Study

The long-term effects of planting sand-binding vegetation on species diversity along a railway line at Shapoutou in the Tengger Desert, Ningxia, China

  • Published source details Li X., Xiao H., Zhang J. & Wang X. (2004) Long-term ecosystem effects of sand-binding vegetation in the Tengger Desert, northern China. Restoration Ecology, 12, 376-390

Summary

Establishment of sand-binding vegetation is one of the main techniques used in ecological restoration in sandy arid zones. This method has been widely used in arid desert regions as a way to combat desertification. The planting of sand-binding vegetation in the Shapotou region at the southeastern edge of the Tengger Desert, northern China, began in 1956 to insure unhindered operation of the Baotou–Lanzhou railway. This case study describes the ecological changes that occurred over 46 years as a consequnce of this dune stabilization mangement.

Study area:  A 'vegetation protection system'  to stabalise sand dunes was established along 16 km of the railway line in 1956 at Shapotou (1,339 m), Ningxia Hui Autonomous Region. This steppe desert zone has natural vegetation dominated by slenderbranch sweetvetch Hedysarum scoparius and squarrose agriophyllum Agriophyllum squarrosum (approx. 1% cover) and is characterized by high barchan dunes. The substrate is loose, impoverished, moving sand.

Initial sand stabilization and  planting: Protective belts were established along the line; on the north side 500 m wide and to the south 200 m wide. The first stage involved installation of ‘sand barriers’ made of woven willow Salix branches or bamboo to act as a windbreak. Behind this barrier, straw checkerboards (1 × 1 m) were inserted to a depth of 15–20 cm above the dune surface. This windbreak remained intact for 4–5 years, and allowed xerophytic plants to establish. A number of native shrubs were planted inside the checkerboards e.g. Korshinsk peashrub Caragana korshinskii, Ordos wormwood Artemisia ordosica and H.scoparium.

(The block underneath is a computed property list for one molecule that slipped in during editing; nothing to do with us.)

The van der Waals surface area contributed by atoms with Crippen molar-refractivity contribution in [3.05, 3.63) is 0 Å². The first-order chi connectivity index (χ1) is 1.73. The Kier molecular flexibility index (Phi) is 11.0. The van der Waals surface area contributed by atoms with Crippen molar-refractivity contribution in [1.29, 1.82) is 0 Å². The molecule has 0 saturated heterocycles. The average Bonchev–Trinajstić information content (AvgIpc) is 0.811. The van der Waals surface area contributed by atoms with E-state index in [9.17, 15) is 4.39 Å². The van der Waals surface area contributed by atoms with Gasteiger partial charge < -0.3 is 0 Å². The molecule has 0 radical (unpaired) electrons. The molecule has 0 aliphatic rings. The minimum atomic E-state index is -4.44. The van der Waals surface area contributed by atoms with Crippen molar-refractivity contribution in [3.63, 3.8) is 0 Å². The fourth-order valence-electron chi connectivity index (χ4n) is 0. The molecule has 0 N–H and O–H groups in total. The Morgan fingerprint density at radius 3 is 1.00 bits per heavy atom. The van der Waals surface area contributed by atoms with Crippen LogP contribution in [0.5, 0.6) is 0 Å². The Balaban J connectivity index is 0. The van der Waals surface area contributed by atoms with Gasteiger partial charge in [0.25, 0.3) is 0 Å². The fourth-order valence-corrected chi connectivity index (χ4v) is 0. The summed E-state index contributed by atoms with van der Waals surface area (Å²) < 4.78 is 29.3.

Plant monitoring: Monitoring was undertaken at five different-aged sites planted with sand binding vegetation (1956, 1964, 1973, 1982, and 1992) and at a control site (moving sand dune, no planting). To record plants, 10 quadrats were established in each of the five planted sites along the 500 m wide area north of the line. Species, height and cover, thickness of microbiotic crusts, topsoil and litter fall was recorded. To measure algal and cyanobacteria species, 10, 0.25 m² plots were established in the five areas in a hollow between stabilized sand dunes and compared with the control. For mosses, an adjacent naturally fixed sand dune was chosen as a control plot.

Insects sampling: Insect diversity was assessed by netting and manual catch, and night lamp catch methods. Five replicate samples were conducted in moving dune plots before the establishment of sand-binding vegetation in the summer of 1956, and in the vegetated areas in the summer of 1982 and 2001.

Bird surveys: Line transects were used to survey birds and provide density estimates. Surveys were carried between May and July. Birds were recorded in a 200 strip along each 10 km in vegetated areas. The adjacent steppe desert was surveyed in 2001 for comparison.

Soils sampling: Soil water content, soil water variation, soil bulk density, soil particle size, pH, soil organic matter, soluble salts; total nitrogen, phosphorus and potassium were measured using standard methods.

Wind: Wind speed was measured at 20 cm above the surface using an anemometer in spring (10 days between March and April in 2001).